Employ locals: unions

UNIONS fear local workers will miss out on jobs constructing a multi-million dollar recycling plant at Australian Paper’s Maryvale Mill, despite the project being touted as a major boost for Latrobe Valley employment.

The Australian Manufacturing Workers Union and the Australian Workers Union have pleaded with Australian Paper to pressure contractors to employ mostly Valley workers for the next phase of the year-long project.

The tender process is still underway and the unions fear if a Melbourne-based company is successful, metropolitan crews will be brought in.

AMWU metals division organiser Ian Thomas said the union had between 50 and 100 unemployed local fitters and boilermakers desperate for work.

“It’s imperative we get local people to do the majority of the work,” Mr Thomas said.

He said the union had requested 80 per cent of the project’s workforce be local labour.

AWU Gippsland organiser Jeff Sharp said up to 700 local riggers, scaffolders and trades assistants were looking for employment.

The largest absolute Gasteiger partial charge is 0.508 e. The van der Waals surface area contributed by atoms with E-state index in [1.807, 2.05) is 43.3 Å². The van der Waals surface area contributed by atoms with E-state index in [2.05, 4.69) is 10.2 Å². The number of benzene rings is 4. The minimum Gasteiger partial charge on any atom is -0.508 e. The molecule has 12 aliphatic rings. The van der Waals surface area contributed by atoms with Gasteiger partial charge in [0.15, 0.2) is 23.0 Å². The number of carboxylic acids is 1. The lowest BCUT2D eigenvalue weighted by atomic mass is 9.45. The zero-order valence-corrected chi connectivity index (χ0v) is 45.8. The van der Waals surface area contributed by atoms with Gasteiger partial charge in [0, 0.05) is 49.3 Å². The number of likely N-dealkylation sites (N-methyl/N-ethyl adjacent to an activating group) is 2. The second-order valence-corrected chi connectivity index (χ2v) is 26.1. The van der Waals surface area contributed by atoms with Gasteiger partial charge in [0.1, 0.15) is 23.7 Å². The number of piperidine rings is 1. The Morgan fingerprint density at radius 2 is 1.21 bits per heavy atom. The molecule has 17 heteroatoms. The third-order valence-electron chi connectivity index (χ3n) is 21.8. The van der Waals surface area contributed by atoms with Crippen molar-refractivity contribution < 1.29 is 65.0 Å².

“We’ve got a highly skilled workforce here who aren’t working,” he said.

“Australian Paper is a large employer of local people and they’ve got an obligation.

“Local people in this area wouldn’t look too fondly on Australian Paper if the work wasn’t given to locals.

“At the end of the day, they do have control of what happens on their site and they could easily say to the contractors ‘you need to pick up local people’.”

Australian Paper general manager human resources Mark Nelson said the company had no set agenda to exclude local labour.

He said the company had advised potential contractors it “expected some level of local employment” but it had not specified a percentage.

Mr Nelson said Australian Paper required all contractors to have a current, in-force enterprise bargaining agreement with their workers, but many local companies did not.

The next phase of the recycling plant will involve the installation of a second-hand pulp-drying machine in an existing shed.

When fully operational, the plant will process 80,000 tonnes of waste paper and create 50,000 tonnes of recycled paper every year.